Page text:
Marching Through Chinatown

Before there were rock stars in the Fillmore in San Francisco in the 1960s, there were jazz stars playing in the City. Duke Ellington and Count Basie used to perform regularly. Jazz has never been limited to just one neighborhood. Walking through Chinatown, if you happen to see a marching band, please say hello to my new friend Lisa. She is a talented jazz saxophone player. She is also the leader of the Green Street Mortuary Band.
Here is a short clip of what to look for:

I met Lisa recently when I was doing research for my book, More to Say from San Francisco, Searching for the 1960s. She talked to me about this unique group of musicians who play to honor someone, usually (although not always) Chinese, whose family chooses to include the marching band in the funeral procession. The roots of the San Francisco tradition go back to 1911 when the Cathay Chinese Boys Band first starting performing for community celebrations and funeral processions.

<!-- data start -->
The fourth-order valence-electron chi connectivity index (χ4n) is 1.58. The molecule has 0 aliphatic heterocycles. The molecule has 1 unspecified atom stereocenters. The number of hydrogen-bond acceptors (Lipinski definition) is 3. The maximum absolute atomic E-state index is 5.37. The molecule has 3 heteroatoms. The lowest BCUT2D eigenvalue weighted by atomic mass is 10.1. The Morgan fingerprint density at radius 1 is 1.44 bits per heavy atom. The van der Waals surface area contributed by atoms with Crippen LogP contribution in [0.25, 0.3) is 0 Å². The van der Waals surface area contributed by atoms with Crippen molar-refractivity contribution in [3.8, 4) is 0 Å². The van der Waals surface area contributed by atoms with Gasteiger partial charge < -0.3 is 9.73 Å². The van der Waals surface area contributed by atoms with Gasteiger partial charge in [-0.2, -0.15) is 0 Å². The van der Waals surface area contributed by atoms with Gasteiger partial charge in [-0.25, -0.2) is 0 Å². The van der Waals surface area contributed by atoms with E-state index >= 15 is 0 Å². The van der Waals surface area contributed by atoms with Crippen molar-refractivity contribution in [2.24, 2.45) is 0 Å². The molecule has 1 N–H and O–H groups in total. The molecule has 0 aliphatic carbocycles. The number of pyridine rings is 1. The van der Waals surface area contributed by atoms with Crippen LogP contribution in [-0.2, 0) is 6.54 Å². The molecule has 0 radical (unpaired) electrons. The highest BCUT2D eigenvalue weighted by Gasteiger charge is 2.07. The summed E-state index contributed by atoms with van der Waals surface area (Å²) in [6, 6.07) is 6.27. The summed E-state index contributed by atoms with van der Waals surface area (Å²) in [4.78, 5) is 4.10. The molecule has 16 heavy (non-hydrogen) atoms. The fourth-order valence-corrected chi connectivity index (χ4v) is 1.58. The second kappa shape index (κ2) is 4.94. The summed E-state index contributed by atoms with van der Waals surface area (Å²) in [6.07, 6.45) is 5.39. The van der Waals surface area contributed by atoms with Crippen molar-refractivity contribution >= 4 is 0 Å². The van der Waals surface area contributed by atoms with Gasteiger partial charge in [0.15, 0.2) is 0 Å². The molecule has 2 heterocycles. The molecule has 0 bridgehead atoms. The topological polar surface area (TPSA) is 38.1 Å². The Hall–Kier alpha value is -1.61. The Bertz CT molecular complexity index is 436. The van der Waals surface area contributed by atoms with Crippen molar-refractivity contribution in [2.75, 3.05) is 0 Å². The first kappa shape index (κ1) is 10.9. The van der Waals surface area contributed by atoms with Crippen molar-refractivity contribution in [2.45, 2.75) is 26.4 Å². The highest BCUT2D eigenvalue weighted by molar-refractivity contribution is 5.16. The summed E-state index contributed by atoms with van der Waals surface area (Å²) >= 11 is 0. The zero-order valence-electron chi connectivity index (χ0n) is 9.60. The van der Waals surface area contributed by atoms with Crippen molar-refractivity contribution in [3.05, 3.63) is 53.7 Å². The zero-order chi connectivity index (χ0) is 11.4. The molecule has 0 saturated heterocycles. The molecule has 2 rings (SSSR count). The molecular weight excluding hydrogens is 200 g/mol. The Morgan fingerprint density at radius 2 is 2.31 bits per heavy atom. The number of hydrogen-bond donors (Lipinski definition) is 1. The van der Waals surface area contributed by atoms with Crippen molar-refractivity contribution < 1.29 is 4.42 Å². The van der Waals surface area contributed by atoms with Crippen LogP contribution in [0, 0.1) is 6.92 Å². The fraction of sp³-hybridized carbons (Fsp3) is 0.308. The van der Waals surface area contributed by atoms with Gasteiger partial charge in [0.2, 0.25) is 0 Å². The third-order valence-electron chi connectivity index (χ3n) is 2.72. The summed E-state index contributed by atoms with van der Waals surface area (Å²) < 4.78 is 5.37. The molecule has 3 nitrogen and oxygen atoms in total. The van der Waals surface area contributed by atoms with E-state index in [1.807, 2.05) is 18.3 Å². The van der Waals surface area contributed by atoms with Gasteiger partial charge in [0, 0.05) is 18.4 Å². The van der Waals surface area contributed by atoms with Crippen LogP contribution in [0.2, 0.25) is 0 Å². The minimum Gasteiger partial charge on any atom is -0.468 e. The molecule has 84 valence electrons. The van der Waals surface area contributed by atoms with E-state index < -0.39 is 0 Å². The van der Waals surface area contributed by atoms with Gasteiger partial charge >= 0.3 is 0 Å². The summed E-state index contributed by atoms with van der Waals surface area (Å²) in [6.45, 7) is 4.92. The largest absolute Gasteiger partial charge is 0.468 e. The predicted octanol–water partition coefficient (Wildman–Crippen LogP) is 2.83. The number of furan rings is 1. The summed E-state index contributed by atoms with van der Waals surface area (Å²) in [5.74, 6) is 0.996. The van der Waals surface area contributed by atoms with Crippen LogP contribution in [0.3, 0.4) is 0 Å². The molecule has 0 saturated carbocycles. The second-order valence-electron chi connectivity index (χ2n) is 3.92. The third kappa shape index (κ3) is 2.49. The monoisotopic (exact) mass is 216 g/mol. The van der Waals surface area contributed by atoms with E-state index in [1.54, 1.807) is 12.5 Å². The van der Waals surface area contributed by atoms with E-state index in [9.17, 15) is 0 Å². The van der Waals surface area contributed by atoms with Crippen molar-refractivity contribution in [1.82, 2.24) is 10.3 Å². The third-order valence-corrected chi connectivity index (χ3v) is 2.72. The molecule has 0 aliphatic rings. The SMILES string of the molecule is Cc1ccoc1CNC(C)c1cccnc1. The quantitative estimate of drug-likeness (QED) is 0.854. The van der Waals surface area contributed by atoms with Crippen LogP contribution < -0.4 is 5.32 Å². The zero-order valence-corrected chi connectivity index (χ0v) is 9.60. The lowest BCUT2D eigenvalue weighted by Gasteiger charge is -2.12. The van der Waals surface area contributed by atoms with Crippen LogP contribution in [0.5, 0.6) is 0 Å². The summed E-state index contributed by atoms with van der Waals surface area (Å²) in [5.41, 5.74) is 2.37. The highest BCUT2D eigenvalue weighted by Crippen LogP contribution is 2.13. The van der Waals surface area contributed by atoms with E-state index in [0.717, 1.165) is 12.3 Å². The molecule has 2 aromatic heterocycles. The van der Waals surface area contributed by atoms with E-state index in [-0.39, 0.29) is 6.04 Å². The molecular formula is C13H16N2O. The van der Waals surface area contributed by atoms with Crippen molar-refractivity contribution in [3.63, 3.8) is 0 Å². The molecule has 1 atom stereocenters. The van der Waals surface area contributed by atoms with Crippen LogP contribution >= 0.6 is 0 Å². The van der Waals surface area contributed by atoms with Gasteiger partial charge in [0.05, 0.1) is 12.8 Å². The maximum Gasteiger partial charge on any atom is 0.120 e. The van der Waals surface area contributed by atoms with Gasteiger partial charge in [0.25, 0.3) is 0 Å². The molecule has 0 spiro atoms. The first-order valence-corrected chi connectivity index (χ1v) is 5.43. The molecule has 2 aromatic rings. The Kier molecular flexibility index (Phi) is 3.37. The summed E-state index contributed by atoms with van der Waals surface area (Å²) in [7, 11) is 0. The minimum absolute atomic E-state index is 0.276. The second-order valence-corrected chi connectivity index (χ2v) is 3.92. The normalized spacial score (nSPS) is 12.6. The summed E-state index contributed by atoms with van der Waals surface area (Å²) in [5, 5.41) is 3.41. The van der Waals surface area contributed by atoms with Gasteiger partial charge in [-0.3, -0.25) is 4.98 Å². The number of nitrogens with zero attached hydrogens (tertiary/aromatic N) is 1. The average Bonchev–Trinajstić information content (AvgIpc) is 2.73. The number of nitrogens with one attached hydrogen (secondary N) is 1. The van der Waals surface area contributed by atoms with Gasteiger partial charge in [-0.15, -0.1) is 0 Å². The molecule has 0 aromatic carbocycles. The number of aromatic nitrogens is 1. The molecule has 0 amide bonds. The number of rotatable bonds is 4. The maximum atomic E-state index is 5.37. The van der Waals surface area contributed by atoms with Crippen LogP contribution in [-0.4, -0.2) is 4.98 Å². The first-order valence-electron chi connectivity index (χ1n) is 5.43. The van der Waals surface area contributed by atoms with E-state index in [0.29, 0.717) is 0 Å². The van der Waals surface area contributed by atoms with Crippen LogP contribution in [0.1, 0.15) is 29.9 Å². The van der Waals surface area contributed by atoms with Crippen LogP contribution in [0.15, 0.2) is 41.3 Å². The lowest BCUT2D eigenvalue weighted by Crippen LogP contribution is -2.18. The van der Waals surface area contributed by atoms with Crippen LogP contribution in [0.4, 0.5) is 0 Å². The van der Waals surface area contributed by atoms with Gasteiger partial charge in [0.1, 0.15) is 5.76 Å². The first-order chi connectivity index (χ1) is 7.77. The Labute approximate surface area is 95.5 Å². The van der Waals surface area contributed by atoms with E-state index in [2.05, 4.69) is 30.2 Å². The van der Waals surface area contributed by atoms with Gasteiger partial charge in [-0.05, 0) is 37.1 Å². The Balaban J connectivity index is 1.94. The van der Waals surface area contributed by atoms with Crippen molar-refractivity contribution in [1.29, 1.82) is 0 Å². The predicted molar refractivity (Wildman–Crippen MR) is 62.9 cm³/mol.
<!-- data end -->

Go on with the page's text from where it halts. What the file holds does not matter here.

For more than 20 years, Lisa Pollard, also known as SaxLady Productions (, has been the leader of the Green Street Mortuary Band, assembling her band from some of the finest musicians anywhere. One of the most accomplished members of her team is her partner, John Coppola, musical director of the Green Street Mortuary Band, and a legendary jazz trumpet player.

By the 1960s, John had already been performing for more than two decades with big names in the jazz world, including Stan Kenton and Woody Herman. John chose to settle in San Francisco, and as a working musician, he took “gigs” as they came up. One of his regular jobs was as a staff musician for the Tennessee Ernie Ford Show, the only network television show that was produced in San Francisco from 1962 to 1965. In the later 1960s, John played in the City with Vince Guaraldi, and toured with Henry Mancini and singer Petula Clark. As a regular at the Monterey Jazz Festival, he performed with Dizzie Gillespie and Miles Davis.

Here is a clip of John directing the big band music of Duke Ellington and Count Basie at the Stanford Jazz Festival in 2006. Lisa is in the front row with her sax and John is in the back row with his trumpet:

Best wishes,